The smell told Grant that Alice had soiled her nappy again. He knew that wasn’t what it was called when the wearer was fifty, but somehow that was the word that stuck in his head. As Alice whimpered and squirmed in her seat, Grant looked in the rear-view mirror and caught sight of shame on his mother’s face.
“Oh God. I don’t believe it, not again,” Susan hissed as she rolled down the window. It was enough to turn any last vestiges of irritation into pity.
“It’s a long journey. It’s hardly her fault.”
“We stopped an hour ago. Why couldn’t she have gone then?”
Alice started to rock and moan in the back seat.
“You’ll have to wait,” her daughter snapped. “There’s nowhere to stop.”
Grant scanned the horizon. If wishes were horses, beggars would ride. There’d also be a sign for a rest stop in a couple of miles. Maybe he wasn’t wishing hard enough. “We’ll find somewhere,” he said, trying to keep his voice calm and prevent round three from kicking off between his sister and his mother.
“This is a nightmare,” Susan said. “I can’t believe we’re doing this. It’s wrong.”
Grant’s heart sank. They’d had this conversation so many times, but she raised it again and again, trying to get a different answer. “It wasn’t our decision to make, it was hers, and she signed a living will. We’ve been over this.”
“She was probably mad by that point.”
Any answer Grant might have had was lost as Alice’s moans went up an octave and she started plucking at the flowered polyester dress the home had dressed her in. “Hold on, Alice,” he said over his shoulder. “I’m looking for somewhere to stop.”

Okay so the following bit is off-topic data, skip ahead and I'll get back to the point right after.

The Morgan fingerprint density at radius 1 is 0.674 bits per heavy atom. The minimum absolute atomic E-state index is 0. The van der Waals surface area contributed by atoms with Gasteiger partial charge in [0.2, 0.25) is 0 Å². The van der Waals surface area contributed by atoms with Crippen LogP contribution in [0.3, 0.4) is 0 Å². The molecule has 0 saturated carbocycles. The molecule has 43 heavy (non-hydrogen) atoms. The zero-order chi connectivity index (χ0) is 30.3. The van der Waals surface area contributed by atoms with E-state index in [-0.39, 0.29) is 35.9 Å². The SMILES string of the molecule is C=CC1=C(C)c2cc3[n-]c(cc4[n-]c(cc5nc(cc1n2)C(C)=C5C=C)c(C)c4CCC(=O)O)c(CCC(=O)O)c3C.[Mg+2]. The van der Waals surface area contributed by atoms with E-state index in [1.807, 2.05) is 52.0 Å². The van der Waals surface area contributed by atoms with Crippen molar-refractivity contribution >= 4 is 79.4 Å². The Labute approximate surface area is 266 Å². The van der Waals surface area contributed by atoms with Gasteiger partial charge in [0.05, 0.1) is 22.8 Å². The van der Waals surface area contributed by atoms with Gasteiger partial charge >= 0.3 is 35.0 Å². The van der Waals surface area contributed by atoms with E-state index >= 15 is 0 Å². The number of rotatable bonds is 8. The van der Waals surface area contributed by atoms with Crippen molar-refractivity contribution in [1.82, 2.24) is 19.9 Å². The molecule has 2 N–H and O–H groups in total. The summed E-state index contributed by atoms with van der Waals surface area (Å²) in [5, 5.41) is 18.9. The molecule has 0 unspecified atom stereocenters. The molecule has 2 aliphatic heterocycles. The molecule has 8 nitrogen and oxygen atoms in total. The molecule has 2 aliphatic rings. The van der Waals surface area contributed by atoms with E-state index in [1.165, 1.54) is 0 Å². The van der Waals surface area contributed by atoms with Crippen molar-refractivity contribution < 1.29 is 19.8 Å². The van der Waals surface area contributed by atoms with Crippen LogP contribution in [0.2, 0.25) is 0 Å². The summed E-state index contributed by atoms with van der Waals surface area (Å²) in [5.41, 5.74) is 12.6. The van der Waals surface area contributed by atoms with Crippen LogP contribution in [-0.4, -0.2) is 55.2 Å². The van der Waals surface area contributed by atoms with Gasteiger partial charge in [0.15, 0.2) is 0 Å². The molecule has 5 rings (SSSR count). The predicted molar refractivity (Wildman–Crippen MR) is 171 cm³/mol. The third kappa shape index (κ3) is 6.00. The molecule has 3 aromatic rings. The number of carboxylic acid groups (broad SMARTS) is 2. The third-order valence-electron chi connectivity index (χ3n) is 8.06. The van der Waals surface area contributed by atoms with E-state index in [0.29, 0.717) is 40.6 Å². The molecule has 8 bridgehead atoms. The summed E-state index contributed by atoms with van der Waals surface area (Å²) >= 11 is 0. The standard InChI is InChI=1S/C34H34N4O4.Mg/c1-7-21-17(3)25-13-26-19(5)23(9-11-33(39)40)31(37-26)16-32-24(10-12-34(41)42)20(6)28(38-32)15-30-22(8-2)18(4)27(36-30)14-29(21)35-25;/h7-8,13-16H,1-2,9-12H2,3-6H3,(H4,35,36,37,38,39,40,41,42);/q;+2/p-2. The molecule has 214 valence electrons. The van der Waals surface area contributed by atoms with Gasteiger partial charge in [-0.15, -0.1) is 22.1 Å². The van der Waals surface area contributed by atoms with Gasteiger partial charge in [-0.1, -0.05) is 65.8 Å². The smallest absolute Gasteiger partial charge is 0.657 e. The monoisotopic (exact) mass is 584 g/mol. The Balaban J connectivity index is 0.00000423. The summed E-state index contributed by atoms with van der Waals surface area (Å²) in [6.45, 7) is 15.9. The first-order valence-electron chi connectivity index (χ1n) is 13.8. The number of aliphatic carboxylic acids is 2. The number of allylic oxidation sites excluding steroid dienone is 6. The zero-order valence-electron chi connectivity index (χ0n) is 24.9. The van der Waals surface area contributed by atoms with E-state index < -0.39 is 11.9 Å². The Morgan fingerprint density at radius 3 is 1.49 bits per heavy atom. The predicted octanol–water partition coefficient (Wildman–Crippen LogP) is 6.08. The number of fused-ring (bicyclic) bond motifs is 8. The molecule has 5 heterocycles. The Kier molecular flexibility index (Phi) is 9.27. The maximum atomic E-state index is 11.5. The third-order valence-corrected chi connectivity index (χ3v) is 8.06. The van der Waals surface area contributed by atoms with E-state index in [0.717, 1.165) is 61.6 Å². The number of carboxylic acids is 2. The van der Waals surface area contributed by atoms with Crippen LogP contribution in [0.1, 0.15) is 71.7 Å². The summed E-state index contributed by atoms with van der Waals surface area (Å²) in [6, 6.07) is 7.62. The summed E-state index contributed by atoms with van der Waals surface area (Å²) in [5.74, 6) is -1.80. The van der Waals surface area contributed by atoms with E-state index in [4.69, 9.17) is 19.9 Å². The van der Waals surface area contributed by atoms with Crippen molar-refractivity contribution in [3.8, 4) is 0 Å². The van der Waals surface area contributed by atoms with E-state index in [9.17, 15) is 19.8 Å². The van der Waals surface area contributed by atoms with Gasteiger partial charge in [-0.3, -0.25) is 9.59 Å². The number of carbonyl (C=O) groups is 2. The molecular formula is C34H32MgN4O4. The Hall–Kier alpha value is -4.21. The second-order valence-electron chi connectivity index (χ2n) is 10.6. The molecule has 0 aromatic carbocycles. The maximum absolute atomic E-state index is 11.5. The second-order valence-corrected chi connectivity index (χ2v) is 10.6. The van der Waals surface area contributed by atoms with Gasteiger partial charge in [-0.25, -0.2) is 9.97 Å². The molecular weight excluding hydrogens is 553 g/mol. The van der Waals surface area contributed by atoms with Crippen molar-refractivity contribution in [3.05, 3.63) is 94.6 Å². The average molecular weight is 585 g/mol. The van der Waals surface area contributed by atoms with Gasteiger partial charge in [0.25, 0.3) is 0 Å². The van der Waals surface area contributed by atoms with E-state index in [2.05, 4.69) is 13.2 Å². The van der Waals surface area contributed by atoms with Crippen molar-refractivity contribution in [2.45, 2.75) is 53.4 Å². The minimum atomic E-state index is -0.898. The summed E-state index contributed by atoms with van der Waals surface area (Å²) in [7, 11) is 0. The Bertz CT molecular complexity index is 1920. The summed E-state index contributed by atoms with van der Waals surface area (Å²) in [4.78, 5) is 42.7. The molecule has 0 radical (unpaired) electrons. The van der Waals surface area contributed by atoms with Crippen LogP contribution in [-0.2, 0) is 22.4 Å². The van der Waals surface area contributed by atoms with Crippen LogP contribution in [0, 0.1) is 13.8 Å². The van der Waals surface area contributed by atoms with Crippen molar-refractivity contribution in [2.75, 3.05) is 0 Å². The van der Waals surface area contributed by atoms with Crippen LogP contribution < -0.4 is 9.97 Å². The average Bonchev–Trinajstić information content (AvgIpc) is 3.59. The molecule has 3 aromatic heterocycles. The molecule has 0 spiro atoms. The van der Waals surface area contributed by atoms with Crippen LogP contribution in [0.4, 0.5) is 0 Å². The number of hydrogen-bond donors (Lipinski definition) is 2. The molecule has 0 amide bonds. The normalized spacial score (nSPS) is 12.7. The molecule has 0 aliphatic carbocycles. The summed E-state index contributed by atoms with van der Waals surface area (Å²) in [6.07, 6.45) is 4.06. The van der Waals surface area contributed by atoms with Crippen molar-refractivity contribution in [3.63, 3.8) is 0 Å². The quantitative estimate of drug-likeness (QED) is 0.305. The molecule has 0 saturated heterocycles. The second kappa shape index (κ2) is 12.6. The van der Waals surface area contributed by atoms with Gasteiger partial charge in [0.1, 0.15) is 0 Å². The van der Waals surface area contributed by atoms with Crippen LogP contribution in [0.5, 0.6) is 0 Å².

“It’s not Alice, it’s Mother,” Susan muttered.
Alice didn’t acknowledge either of them, which didn’t surprise Grant. She hadn’t recognised either of them for most of the last two years. It was one of the triggers for the living will.
A sign at the side of the motorway showed a hotel at the next exit and he pulled into the inside lane with a sigh of relief. Within a couple of minutes they were in the car park. Susan got out and collected a new disposable pad from the boot while Grant helped Alice from the car. “Come on, Alice. Let’s get you cleaned up.”
She eyed him warily until she saw the cleaning wipes and pad in Susan’s hands; then she climbed out and let them take her into the hotel.
The receptionist greeted them with professional courtesy, but Grant thought he saw censure in her eyes as she booked them in over the sound of Alice’s moans. “Will you be wanting breakfast?’ she asked.
“No, we’re just taking a break on the journey to give our mother a rest,” he said, and watched her lip twitch in the beginning of a curl.
“Here’s your key.” She handed it to Grant but kept her eyes fixed on Alice as she spoke. “There’s someone here all the time if you need anything. All the time.”
Grant was sure she meant well. She thought Alice was being escorted to her death. In a way, she was.
“Thank you, we’ll be fine.” He took Alice’s elbow and shepherded her to the hotel room where they could clean her up and change her pad.
Once she was clean Alice calmed down again, and she slept for an hour before following them without protest back to the car. The receptionist didn’t say anything, but Grant felt her eyes follow them as they left. He hoped that she wouldn’t try to make trouble as they left; they’d signed an agreement to keep the facility a secret. Still, if the hotel saw enough people being taken there to get suspicious, presumably the facility knew how to handle them. He’d let them know when they got there.